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Friday, July 19, 2024

Pursue Constructive Engagement- Not Mass Protests

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The days and months ahead might be challenging for both the Government and the Opposition CDC, and by extension, the nation in whole. Unless both the Government and the Opposition begin to sit at the table to discuss how this nation should proceed, Liberia could stand still on April 6, 2024 and be dragged into prolonged crisis.

As protestors and government are engaging in bloody faceoff, there are more potential dissensions and possible outbreak of more bloody violence that may leave this nation wrecked if the CDC commits itself to its planned protest on April 6.

Both parties could avoid unfortunate occurrences by putting in place a constructive engagement policy that utilizes the Henry Kissenger’s Dente strategy and the Mikhail Gorbachev’s Perestroika and Glasnost methodologies.

Liberia’s democracy is still fledging, and there is no need to stretch it beyond its capacity to endure. Political parties are governments in waiting and must be interested in maintaining peace, stability, and promoting national unity and development, and not just the urge to obtain or maintain power.

Though the CDC endured six years of harsh criticisms and mass actions from rival parties during its reign, that should not lead to an adoption of a vicious cycle that may paralyze economic and social opportunities and lead Liberia into catastrophic events.

As the former ruling party, the CDC is in the best position to teach the lessons of what mass action (protest) does to the economy, and how the opposition actions led to hatred and almost pushed Liberia into another civil war.

Thanks to former President George Weah for his endurance and his peaceful nature. But all presidents may not have the nature and abilities to respond to pressure and mass actions as former President Weah did.

It is therefore important that the Coalition set up a dialogue team to always sit with the Government to discuss national issues just as they were willing to sit with the opposition during their reign to discuss critical matters and find common grounds. The UP Government also needs to adopt a kind of “glasnost” policy (transparency, openness) and be willing to meet with the opposition at all times.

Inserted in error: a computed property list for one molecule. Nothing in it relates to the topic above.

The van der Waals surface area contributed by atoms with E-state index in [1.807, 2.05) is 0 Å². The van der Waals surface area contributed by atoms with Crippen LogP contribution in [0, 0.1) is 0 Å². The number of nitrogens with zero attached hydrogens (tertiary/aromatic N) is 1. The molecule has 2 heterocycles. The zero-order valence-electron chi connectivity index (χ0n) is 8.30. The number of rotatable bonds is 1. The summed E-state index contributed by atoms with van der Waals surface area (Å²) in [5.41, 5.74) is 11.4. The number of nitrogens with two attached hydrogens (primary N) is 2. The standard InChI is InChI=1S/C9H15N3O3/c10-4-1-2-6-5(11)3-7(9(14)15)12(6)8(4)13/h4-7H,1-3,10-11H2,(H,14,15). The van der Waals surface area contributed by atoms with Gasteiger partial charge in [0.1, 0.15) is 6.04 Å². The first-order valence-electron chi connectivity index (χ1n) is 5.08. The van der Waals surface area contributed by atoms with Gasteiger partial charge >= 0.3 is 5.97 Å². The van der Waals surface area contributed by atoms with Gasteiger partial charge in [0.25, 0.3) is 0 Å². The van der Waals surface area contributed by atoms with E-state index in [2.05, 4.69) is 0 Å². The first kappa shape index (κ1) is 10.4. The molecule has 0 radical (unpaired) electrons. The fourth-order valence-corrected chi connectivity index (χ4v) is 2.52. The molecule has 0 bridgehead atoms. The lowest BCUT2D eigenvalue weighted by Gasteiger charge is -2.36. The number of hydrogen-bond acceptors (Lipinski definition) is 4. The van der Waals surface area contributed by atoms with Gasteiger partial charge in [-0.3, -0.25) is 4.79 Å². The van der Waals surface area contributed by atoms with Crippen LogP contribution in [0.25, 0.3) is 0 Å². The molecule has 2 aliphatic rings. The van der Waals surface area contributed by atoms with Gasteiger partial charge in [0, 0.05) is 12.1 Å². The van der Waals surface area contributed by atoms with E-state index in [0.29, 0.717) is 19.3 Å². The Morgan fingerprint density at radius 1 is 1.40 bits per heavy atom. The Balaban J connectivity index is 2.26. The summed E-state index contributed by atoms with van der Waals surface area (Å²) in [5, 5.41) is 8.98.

Liberia can model its democracy in a way that produces politics with a human face rather than politics with a demon face.

The opposition can become more powerful and meaningful when they, unlike the opposition of the past, invest their time and energy debating policies, making recommendations, working with citizens groups to maintain peace and bring investments that will help provide job opportunities for Liberians and make its democratic commitment enviable.

The CDC has already experienced what the UP is experiencing now. It is easy to govern when you are not seated in authority. It is easy to criticize when you are an observer. Governance is complex. It is the convergence of many interests and dealing with them could be very challenging.

Some of CDC’s major challenges were power brokering, accessibility problems amongst institutions and officials, and supremacy competitions which created inner circles and domineering attitudes that erected barricades between the President and other officials.

President Boakai must seek to terminate these from his Government. But CDC strength was in its commitment to infrastructural development and protection of democratic rights at its own peril of existence.

Channels must be opened at all times to access different or critical thoughts without plans of persecution and prosecution. When the channels of communication are opened and citizens are accessible to the powers that be, there would be the free flow of views,  the buy-in of citizens and acceptability of policies.

On the contrary,  when government becomes so self-protective, self-righteous, and critical voices are violently silenced, conflicts will take the center stage and crisis will ensue. Guns and bloodshed can oppress views, but cannot unite a nation and develop a people.

The Cape Mount violence and that of the University of Liberia students protest have generated so much negativity politically and have damaged Liberia’s democratic image. This is not a good success story.

We can succeed and achieve better results at the negotiation table rather than in violence and bloodletting. Through negotiations, we build our democracy credibly and demonstrate political maturity.  Through bloodshed, we show ourselves as the intolerant people who almost wipe themselves from the face of the Earth.

The recent bloodshed in the Bea Mountain Concession Area and the University of Liberia is the result of democratic rights exercised through protest. But moving forward, we can avoid further bloodshed when we constructively engage than when we seek to make the nation ungovernable.

Protest is however a democratic right, but should be the last recourse when all dialogues and negotiations failed. Government must therefore be sensitive and swift at addressing problems that might lead to protest and bloodshed.

In the same vein, we must avoid a vengeful protest that only seeks to provoke and achieve a payback.

The CDC needs to help guide the democratic process and protect the peace by utilizing its strength in the Legislature and its six years of experience. April 6 might not be needful as it might end up as the Bea Mountain and UL Students protests.

We need to reform our political and democratic approaches. Mikhail Gorbachev called his, the Perestroka Movement and Glasnost.

Richard Nixon called it Détente and Constructive Engagement to manage crisis in the world, but we can call it the New Agenda to safeguard our peace and democracy.

Think Liberia, Love Liberia, Build Liberia.

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